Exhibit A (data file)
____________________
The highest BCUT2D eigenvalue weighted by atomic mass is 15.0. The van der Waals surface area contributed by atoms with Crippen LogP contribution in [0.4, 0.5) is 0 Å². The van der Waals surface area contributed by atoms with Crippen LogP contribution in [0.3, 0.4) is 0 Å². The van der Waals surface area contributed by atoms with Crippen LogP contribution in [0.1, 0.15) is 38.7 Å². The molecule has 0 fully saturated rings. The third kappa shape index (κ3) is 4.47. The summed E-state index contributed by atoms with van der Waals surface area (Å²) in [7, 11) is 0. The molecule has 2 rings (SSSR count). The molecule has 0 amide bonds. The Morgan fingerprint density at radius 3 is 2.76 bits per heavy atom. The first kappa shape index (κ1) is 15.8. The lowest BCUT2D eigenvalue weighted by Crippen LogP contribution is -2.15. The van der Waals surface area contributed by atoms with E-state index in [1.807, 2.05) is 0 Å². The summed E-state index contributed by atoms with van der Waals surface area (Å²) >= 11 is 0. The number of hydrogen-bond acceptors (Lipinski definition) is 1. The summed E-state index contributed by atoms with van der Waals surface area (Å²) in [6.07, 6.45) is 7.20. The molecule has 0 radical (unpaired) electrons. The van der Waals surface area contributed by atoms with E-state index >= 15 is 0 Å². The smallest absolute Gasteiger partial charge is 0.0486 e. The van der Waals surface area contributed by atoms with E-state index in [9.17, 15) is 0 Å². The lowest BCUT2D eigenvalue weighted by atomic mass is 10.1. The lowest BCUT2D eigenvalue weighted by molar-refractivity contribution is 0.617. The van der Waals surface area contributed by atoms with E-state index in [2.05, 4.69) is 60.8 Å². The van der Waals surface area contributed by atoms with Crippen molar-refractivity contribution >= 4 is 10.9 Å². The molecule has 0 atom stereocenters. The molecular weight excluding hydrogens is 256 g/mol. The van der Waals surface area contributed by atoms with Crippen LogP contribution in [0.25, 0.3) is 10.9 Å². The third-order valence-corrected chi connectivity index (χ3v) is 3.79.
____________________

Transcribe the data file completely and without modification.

The highest BCUT2D eigenvalue weighted by atomic mass is 15.0. The van der Waals surface area contributed by atoms with Crippen LogP contribution in [0.4, 0.5) is 0 Å². The van der Waals surface area contributed by atoms with Crippen LogP contribution in [0.3, 0.4) is 0 Å². The van der Waals surface area contributed by atoms with Crippen LogP contribution in [0.1, 0.15) is 38.7 Å². The molecule has 0 fully saturated rings. The third kappa shape index (κ3) is 4.47. The summed E-state index contributed by atoms with van der Waals surface area (Å²) in [7, 11) is 0. The molecule has 2 rings (SSSR count). The molecule has 0 amide bonds. The Morgan fingerprint density at radius 3 is 2.76 bits per heavy atom. The first kappa shape index (κ1) is 15.8. The lowest BCUT2D eigenvalue weighted by Crippen LogP contribution is -2.15. The van der Waals surface area contributed by atoms with E-state index in [1.807, 2.05) is 0 Å². The summed E-state index contributed by atoms with van der Waals surface area (Å²) >= 11 is 0. The number of hydrogen-bond acceptors (Lipinski definition) is 1. The summed E-state index contributed by atoms with van der Waals surface area (Å²) in [6.07, 6.45) is 7.20. The molecule has 0 radical (unpaired) electrons. The van der Waals surface area contributed by atoms with E-state index >= 15 is 0 Å². The smallest absolute Gasteiger partial charge is 0.0486 e. The van der Waals surface area contributed by atoms with E-state index in [9.17, 15) is 0 Å². The lowest BCUT2D eigenvalue weighted by atomic mass is 10.1. The lowest BCUT2D eigenvalue weighted by molar-refractivity contribution is 0.617. The van der Waals surface area contributed by atoms with E-state index in [2.05, 4.69) is 60.8 Å². The van der Waals surface area contributed by atoms with Crippen molar-refractivity contribution >= 4 is 10.9 Å². The molecule has 0 atom stereocenters. The molecular weight excluding hydrogens is 256 g/mol. The van der Waals surface area contributed by atoms with Crippen LogP contribution in [0.25, 0.3) is 10.9 Å². The third-order valence-corrected chi connectivity index (χ3v) is 3.79.